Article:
💻 Tutorial 02: Introduction to VIMuRe in R

VIMuRe v0.1.3 (latest)

If you have network data that is formatted as an edge list, or a set of igraph objects, you can apply VIMuRe model the latent structure of your network.

If you use VIMuRe in your research, please cite (De Bacco et al. 2023).

TLDR: By the end of this tutorial, you will be able to:

Found an interesting use case for VIMuRe? Let us know! Open a discussion on our GitHub repository.

⚙️ Setup

Import packages



⚠️ Ensure you have installed the latest version of VIMuRe before running this tutorial. Follow the 📦 Installation instructions if you haven’t already.

📥 Step 1: Load the data

Here, we’ll use the VIMuRe package to model social networks data from a village in Karnataka, India, which were gathered as part of a project studying the adoption of microfinance (Banerjee et al. 2013b). The data files we use here are derived from those openly-available on the Harvard Dataverse page (Banerjee et al. 2013a) and raw data files available on Matthew O. Jackson’s website. See 💻 Tutorial 1 for more details on how to prepare data for VIMuRe.

We have selected a particular village to focus on. The dataset contains information on multiple types of social relationships. We are interested in relationships that were “double-sampled” in the original survey, meaning those elicited through two different prompts. For example, respondents were asked both “If you needed to borrow kerosene or rice, to whom would you go?” as well as “Who would come to you if he/she needed to borrow kerosene or rice?” These two different prompts should give us different perspectives on what could be the same relationship. If everyone in the network is being surveyed, then this should mean that we are eliciting information on a relationship twice (hence, “double sampling”): we’re asking ego if they go to alter for help, and also asking ego if alter comes to them for help.

Four different tie types (or “layers”) were double-sampled in this way (i.e., elicited with two prompts). Here, we will use all four layers to model the latent network structure. The four layers are:

  • money: lending and borrowing money
  • advice: giving and receiving advice
  • visit: visiting and being visited
  • kerorice: lending and borrowing of household items

We stored all the data in a single data frame, edgelist.

Click to see the code we used
# Here we are using the get_layer() function defined in Tutorial 01


layer_money <- get_layer(1, "money", get_indivinfo(METADATA_FILE), raw_csv_folder=RAW_CSV_FOLDER)
layer_advice <- get_layer(1, "advice", get_indivinfo(METADATA_FILE), raw_csv_folder=RAW_CSV_FOLDER)
layer_kerorice <- get_layer(1, "kerorice", get_indivinfo(METADATA_FILE), raw_csv_folder=RAW_CSV_FOLDER)
layer_visit <- get_layer(1, "visit", get_indivinfo(METADATA_FILE), raw_csv_folder=RAW_CSV_FOLDER)

edgelist <- bind_rows(layer_money$edgelist, 
edgelist$ego <- as.character(edgelist$ego)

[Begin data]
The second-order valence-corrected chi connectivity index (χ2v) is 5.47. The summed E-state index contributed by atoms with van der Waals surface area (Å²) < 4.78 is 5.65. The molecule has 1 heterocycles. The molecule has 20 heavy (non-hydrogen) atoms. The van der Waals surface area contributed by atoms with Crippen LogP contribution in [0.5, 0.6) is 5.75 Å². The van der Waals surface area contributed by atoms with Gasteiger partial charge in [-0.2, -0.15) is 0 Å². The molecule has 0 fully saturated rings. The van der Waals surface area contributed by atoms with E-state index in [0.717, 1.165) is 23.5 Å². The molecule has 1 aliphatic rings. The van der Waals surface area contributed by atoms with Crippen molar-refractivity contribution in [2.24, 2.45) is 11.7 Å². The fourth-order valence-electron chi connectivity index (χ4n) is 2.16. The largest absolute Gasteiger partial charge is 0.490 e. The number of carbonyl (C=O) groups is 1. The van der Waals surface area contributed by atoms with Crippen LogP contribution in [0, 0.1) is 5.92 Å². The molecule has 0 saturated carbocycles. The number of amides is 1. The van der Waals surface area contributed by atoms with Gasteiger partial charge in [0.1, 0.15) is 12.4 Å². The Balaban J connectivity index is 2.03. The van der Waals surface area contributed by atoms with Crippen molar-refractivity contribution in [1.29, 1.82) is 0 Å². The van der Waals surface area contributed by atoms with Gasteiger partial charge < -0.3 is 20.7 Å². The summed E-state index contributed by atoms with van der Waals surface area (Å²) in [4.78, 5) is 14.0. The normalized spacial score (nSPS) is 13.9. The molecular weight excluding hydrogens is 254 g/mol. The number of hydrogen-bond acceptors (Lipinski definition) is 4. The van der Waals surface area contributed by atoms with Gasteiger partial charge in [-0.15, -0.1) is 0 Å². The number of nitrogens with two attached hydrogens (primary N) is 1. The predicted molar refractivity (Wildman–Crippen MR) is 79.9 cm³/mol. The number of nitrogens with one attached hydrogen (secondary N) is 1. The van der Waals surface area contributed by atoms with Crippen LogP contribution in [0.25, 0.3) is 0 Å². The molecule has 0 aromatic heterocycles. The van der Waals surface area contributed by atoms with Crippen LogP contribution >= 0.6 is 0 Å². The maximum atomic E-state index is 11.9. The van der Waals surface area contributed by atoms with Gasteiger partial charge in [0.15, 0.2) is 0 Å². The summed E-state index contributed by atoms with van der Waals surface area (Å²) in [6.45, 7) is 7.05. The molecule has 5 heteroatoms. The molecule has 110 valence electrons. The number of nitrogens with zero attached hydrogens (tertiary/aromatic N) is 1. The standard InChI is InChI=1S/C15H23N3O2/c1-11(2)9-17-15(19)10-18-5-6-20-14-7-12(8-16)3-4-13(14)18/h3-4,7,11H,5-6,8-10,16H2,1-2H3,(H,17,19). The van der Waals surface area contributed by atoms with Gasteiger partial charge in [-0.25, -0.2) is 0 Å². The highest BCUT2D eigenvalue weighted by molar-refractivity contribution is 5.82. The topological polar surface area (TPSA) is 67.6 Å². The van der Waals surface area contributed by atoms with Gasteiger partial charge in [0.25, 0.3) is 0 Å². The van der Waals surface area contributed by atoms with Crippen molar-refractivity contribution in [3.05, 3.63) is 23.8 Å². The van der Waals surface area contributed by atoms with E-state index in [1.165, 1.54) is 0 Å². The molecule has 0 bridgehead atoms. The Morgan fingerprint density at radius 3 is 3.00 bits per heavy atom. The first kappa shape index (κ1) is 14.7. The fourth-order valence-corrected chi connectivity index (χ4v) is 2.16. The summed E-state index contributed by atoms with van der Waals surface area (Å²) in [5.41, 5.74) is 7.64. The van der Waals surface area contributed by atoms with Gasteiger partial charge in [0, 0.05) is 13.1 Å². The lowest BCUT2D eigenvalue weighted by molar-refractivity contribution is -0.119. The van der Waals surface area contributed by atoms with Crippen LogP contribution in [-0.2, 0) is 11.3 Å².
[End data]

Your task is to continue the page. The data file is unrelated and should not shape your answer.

edgelist$alter <- as.character(edgelist$alter)
edgelist$reporter <- as.character(edgelist$reporter)

reporters <-  union(layer_money$reporters, layer_advice$reporters) %>% union(layer_kerorice$reporters) %>% union( layer_visit$reporters)
rm(layer_money, layer_advice, layer_kerorice, layer_visit)


# The code below should help you confirm that all reporters appear in the edgelist:
setdiff(reporters, unique(edgelist$reporter)) # This should return an empty set

# Load in the network data that we processed in [Tutorial 1](/latest/tutorials/python/tutorial01-data-preparation.qmd) for Village 1
PROCESSED_CSV_FOLDER <- "docs/data/2010-0760_Data/Data/Raw_csv"

# Read in all of the csv's and combine them into one dataframe
edgelist <- do.call("rbind", list(
money = read.csv("village1_money.csv"),
layer_advice = read.csv("village1_advice.csv"),
layer_kerorice = read.csv("village1_kerorice.csv"),
layer_visit = read.csv("village1_visit.csv")

# Clean up the row names    
rownames(edgelist) <- NULL

After our preprocessing, the input data takes the form of the dataset given below.

  • ego: generally the requester, who is also referred to as \(i\) in (De Bacco et al. 2023) (required ✔️)
  • alter: generally the giver, also referred to as \(j\) in (De Bacco et al. 2023) (required ✔️)
  • reporter: the person reporting on the tie, as referred to as \(m\) in (De Bacco et al. 2023) (required ✔️)
  • tie_type: the prompt type that was given, e.g., borrow money or lend money (optional)
  • layer: the relationship type, e.g., money (optional)
  • weight: the weight of the edge, e.g., the actual amount of money transferred (optional)

Suppose we have a data frame edgelist of our village’s data that looks like this:

set.seed(100) # for reproducibility

edgelist %>% dplyr::sample_n(size = 10, replace = FALSE)
A typical data input for VIMuRe
ego alter reporter tie_type layer weight
110501 110601 110501 visitcome visit 1
108602 109502 109502 keroricego kerorice 1
107308 106302 107308 lendmoney money 1
114701 117501 114701 keroricecome kerorice 1
104001 102101 104001 visitcome visit 1
115503 115504 115504 helpdecision advice 1
110601 102901 110601 lendmoney money 1
112902 106802 106802 helpdecision advice 1
110402 116203 116203 borrowmoney money 1
100702 100801 100702 lendmoney money 1

(Ensure that column data types are strings, not numeric.)

Alternatively, you might have your data as a directed igraph object. In this case, you must ensure that the igraph object has the following edge attributes:

  • reporter: the person reporting on the tie, as referred to as \(m\) in (De Bacco et al. 2023) (required ✔️)
  • tie_type: the prompt type that was given (optional)
  • layer: the tie type (optional)
  • weight: the weight of the edge (optional)

Note that the graph_from_data_frame function assumes that the first two columns in the data frame comprise the edge list (i.e., the \(ego\) and \(alter\) columns and treat all subsequent columns as edge attributes).

G <- igraph::graph_from_data_frame(edgelist, directed=TRUE)

Suppose our village’s data is in the form of an igraph object G:


which gives us the following summary:

IGRAPH 46333aa DNW- 417 2690 -- 
+ attr: name (v/c), reporter (e/c), tie_type (e/c), layer (e/c), weight | (e/n)

📊 Step 2: Summary statistics

Let’s take a closer look at how many nodes and edges we have in our data. We can also look at how many reporters we have in our data.